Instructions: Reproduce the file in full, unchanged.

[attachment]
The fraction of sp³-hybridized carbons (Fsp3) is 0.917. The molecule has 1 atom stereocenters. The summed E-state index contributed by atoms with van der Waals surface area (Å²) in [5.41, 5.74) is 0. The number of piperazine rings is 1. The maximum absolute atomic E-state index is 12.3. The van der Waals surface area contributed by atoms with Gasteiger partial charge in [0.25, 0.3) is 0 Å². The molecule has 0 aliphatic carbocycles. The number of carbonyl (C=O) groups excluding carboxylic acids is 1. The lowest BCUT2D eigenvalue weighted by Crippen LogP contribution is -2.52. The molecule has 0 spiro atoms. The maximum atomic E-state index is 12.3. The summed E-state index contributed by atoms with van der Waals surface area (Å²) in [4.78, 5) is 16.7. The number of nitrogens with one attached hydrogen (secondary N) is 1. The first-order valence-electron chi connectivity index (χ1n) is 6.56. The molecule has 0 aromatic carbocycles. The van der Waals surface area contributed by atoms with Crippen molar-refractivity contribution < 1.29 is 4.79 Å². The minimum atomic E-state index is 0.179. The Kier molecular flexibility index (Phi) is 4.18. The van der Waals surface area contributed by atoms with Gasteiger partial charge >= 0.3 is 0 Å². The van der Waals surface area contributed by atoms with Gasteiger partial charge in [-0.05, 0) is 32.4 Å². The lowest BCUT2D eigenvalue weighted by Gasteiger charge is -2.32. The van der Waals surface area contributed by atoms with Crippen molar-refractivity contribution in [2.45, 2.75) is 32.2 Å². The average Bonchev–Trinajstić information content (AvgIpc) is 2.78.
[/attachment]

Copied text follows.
The fraction of sp³-hybridized carbons (Fsp3) is 0.917. The molecule has 1 atom stereocenters. The summed E-state index contributed by atoms with van der Waals surface area (Å²) in [5.41, 5.74) is 0. The number of piperazine rings is 1. The maximum absolute atomic E-state index is 12.3. The van der Waals surface area contributed by atoms with Gasteiger partial charge in [0.25, 0.3) is 0 Å². The molecule has 0 aliphatic carbocycles. The number of carbonyl (C=O) groups excluding carboxylic acids is 1. The lowest BCUT2D eigenvalue weighted by Crippen LogP contribution is -2.52. The molecule has 0 spiro atoms. The maximum atomic E-state index is 12.3. The summed E-state index contributed by atoms with van der Waals surface area (Å²) in [4.78, 5) is 16.7. The number of nitrogens with one attached hydrogen (secondary N) is 1. The first-order valence-electron chi connectivity index (χ1n) is 6.56. The molecule has 0 aromatic carbocycles. The van der Waals surface area contributed by atoms with Crippen molar-refractivity contribution < 1.29 is 4.79 Å². The minimum atomic E-state index is 0.179. The Kier molecular flexibility index (Phi) is 4.18. The van der Waals surface area contributed by atoms with Gasteiger partial charge >= 0.3 is 0 Å². The van der Waals surface area contributed by atoms with Gasteiger partial charge in [-0.05, 0) is 32.4 Å². The lowest BCUT2D eigenvalue weighted by Gasteiger charge is -2.32. The van der Waals surface area contributed by atoms with Crippen molar-refractivity contribution in [2.45, 2.75) is 32.2 Å². The average Bonchev–Trinajstić information content (AvgIpc) is 2.78.